During an Angelus Matchcover club meetup, folks sort through different matchbook covers to add to their collection.

(Dania Maxwell / Los Angeles Times)

An assortment of matchbook covers fills a box.

An assortment of matchbook covers fills a box.

(Dania Maxwell / Los Angeles Times)

It’s nothing compared with other collectors, some of whom even build out special rooms in their homes to devote to their cardboard curios, she says. McKinney seeks out mostly vintage Southern California covers, though she also likes covers advertising TV and radio stations, those emblazoned with clowns, flamingos, hamburgers or elephants, and those featuring what she’s dubbed “party animals,” a term that applies to creatures either enjoying a cocktail or engaged in cannibalistic practices (e.g., a steer holding a nice big steak).

Like McKinney, many of the club’s 100 or so members have a specific collecting niche, whether it’s Bob’s Big Boy matchcovers from Pasadena or books made before World War II. The club’s quarterly newsletter — which is mailed to all members who pay $10 in annual dues — is chock-full of stories about, say, tracking the rise of talking motion pictures through matchcover art or extolling the virtues of Douglas Trick Matches, which, when struck, spark or produce firework-like snakes made of black ash.

Matchcovers can provide an interesting look at a region or industry’s history. Bob Donnelson, the club’s vice president, pulled together more than 300 vintage covers from Whittier, Pico Rivera and La Habra for a display in the Whittier Public Library heralding the area’s history and development. Matchcovers not only detail the location and phone number of a business — whether it still exists or has been long forgotten — but they also sometimes feature a restaurant’s menu, a bar’s list of specials or a high school football team’s long-forgotten fall schedule.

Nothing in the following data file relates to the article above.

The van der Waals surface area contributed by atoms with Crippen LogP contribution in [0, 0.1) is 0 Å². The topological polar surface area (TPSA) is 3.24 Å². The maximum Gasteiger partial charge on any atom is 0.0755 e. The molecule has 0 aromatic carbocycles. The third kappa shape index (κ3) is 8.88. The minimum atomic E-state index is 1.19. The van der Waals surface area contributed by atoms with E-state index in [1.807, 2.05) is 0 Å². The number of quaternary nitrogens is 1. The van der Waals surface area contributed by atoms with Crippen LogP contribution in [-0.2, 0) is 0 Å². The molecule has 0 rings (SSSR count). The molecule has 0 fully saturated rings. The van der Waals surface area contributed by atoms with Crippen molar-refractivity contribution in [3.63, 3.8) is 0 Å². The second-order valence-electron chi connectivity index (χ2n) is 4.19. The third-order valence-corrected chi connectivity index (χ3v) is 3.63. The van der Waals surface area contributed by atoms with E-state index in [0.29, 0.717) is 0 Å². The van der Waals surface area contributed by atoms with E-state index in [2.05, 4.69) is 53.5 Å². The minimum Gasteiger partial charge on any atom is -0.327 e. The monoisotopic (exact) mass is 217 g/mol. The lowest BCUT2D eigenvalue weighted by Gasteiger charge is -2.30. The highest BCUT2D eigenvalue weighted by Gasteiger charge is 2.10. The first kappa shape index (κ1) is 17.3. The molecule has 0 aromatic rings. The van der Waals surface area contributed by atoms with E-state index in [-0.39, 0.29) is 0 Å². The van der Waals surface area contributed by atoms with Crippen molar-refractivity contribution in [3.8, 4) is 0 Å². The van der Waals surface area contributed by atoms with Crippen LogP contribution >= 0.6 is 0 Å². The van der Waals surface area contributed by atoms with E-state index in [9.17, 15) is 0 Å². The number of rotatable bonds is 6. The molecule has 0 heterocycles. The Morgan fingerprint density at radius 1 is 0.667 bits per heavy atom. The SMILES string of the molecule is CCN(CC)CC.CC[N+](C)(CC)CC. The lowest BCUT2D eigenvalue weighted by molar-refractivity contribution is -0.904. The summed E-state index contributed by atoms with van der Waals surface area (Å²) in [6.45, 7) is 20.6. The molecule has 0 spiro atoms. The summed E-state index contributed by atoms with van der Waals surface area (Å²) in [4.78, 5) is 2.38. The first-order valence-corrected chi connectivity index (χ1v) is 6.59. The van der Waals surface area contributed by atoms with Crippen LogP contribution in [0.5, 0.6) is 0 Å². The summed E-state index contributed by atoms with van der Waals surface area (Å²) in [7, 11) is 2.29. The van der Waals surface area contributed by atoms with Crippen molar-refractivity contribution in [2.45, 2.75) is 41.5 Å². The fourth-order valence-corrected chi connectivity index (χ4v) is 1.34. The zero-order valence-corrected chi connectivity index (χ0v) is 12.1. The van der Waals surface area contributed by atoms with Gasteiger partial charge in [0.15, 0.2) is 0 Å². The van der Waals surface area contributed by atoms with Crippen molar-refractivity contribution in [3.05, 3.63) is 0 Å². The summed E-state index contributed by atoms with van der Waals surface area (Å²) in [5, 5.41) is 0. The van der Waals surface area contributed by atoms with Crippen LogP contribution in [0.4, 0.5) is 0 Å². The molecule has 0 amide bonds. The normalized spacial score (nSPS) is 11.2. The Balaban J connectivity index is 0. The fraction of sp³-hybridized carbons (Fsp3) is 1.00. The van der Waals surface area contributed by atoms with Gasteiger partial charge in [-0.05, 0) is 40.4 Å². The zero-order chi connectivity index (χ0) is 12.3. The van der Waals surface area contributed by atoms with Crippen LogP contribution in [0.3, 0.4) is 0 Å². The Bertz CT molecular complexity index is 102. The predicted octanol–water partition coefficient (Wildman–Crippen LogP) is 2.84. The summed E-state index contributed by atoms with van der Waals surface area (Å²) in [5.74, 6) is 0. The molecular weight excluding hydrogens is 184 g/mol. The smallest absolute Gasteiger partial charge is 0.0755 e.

“Matchcovers are a community resource,” McKinney says. “You may not know a place existed, but there’s a matchbook for it.”

That’s certainly part of the reason Marshall Pumphrey, another club member, started collecting. The president and curator of the Long Beach Heritage Museum, Pumphrey is committed to “preserving and protecting” the stories behind the city. “Matchbooks are the one item that can uncover all the layers of history,” he says, “because every business — and especially restaurants — always had matchbooks, even if the businesses didn’t last, so I can actually take the address of a matchbook and go through the last 100 years of what businesses were at various locations or in various buildings.”

Marshall Pumphrey looks through a collection of postcards

Marshall Pumphrey looks through a collection of postcards during an Angelus Matchcover club meeting.

(Dania Maxwell / Los Angeles Times)